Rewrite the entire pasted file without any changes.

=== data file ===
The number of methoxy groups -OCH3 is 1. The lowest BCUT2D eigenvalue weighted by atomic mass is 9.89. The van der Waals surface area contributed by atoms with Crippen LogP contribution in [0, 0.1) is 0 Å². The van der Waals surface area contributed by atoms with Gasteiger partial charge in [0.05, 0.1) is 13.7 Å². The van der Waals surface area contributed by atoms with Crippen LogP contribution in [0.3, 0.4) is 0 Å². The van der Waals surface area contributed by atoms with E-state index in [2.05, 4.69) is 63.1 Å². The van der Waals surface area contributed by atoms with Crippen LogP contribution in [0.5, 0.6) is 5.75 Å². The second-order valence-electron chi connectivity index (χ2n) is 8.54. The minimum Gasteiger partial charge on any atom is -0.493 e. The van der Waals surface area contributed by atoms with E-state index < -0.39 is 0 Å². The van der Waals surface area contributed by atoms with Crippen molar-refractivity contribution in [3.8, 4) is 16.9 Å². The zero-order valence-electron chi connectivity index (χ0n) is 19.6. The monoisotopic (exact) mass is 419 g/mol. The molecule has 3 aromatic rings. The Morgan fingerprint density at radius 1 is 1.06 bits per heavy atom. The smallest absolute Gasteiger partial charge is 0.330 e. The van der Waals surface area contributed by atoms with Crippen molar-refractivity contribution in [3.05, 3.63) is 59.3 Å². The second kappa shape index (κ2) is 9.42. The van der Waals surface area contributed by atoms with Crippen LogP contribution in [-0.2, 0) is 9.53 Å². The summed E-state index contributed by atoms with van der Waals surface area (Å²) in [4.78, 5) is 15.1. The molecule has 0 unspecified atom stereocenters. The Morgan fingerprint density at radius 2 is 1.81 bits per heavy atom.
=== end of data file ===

The number of methoxy groups -OCH3 is 1. The lowest BCUT2D eigenvalue weighted by atomic mass is 9.89. The van der Waals surface area contributed by atoms with Crippen LogP contribution in [0, 0.1) is 0 Å². The van der Waals surface area contributed by atoms with Gasteiger partial charge in [0.05, 0.1) is 13.7 Å². The van der Waals surface area contributed by atoms with Crippen LogP contribution in [0.3, 0.4) is 0 Å². The van der Waals surface area contributed by atoms with E-state index in [2.05, 4.69) is 63.1 Å². The van der Waals surface area contributed by atoms with Crippen LogP contribution in [0.5, 0.6) is 5.75 Å². The second-order valence-electron chi connectivity index (χ2n) is 8.54. The minimum Gasteiger partial charge on any atom is -0.493 e. The van der Waals surface area contributed by atoms with E-state index < -0.39 is 0 Å². The van der Waals surface area contributed by atoms with Crippen molar-refractivity contribution in [3.8, 4) is 16.9 Å². The zero-order valence-electron chi connectivity index (χ0n) is 19.6. The monoisotopic (exact) mass is 419 g/mol. The molecule has 3 aromatic rings. The Morgan fingerprint density at radius 1 is 1.06 bits per heavy atom. The smallest absolute Gasteiger partial charge is 0.330 e. The van der Waals surface area contributed by atoms with Crippen molar-refractivity contribution in [3.05, 3.63) is 59.3 Å². The second kappa shape index (κ2) is 9.42. The van der Waals surface area contributed by atoms with Crippen LogP contribution in [-0.2, 0) is 9.53 Å². The summed E-state index contributed by atoms with van der Waals surface area (Å²) in [4.78, 5) is 15.1. The molecule has 0 unspecified atom stereocenters. The Morgan fingerprint density at radius 2 is 1.81 bits per heavy atom.